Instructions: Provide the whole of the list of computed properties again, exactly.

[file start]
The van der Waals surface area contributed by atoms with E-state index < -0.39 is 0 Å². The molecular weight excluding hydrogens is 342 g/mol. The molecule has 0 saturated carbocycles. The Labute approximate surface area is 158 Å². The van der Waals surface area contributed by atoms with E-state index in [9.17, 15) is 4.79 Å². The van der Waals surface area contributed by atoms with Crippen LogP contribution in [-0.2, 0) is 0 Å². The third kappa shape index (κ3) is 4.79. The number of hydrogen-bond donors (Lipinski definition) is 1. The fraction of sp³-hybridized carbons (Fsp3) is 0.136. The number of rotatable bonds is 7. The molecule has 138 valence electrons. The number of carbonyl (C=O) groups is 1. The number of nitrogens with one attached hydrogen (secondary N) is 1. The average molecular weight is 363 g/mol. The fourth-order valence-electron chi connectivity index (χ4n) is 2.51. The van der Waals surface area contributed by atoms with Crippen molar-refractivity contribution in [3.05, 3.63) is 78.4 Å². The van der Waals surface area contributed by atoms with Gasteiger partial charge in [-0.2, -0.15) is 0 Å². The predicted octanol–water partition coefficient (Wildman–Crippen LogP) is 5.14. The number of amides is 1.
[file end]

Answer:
The van der Waals surface area contributed by atoms with E-state index < -0.39 is 0 Å². The molecular weight excluding hydrogens is 342 g/mol. The molecule has 0 saturated carbocycles. The Labute approximate surface area is 158 Å². The van der Waals surface area contributed by atoms with E-state index in [9.17, 15) is 4.79 Å². The van der Waals surface area contributed by atoms with Crippen LogP contribution in [-0.2, 0) is 0 Å². The third kappa shape index (κ3) is 4.79. The number of hydrogen-bond donors (Lipinski definition) is 1. The fraction of sp³-hybridized carbons (Fsp3) is 0.136. The number of rotatable bonds is 7. The molecule has 138 valence electrons. The number of carbonyl (C=O) groups is 1. The number of nitrogens with one attached hydrogen (secondary N) is 1. The average molecular weight is 363 g/mol. The fourth-order valence-electron chi connectivity index (χ4n) is 2.51. The van der Waals surface area contributed by atoms with Crippen molar-refractivity contribution in [3.05, 3.63) is 78.4 Å². The van der Waals surface area contributed by atoms with Gasteiger partial charge in [-0.2, -0.15) is 0 Å². The predicted octanol–water partition coefficient (Wildman–Crippen LogP) is 5.14. The number of amides is 1.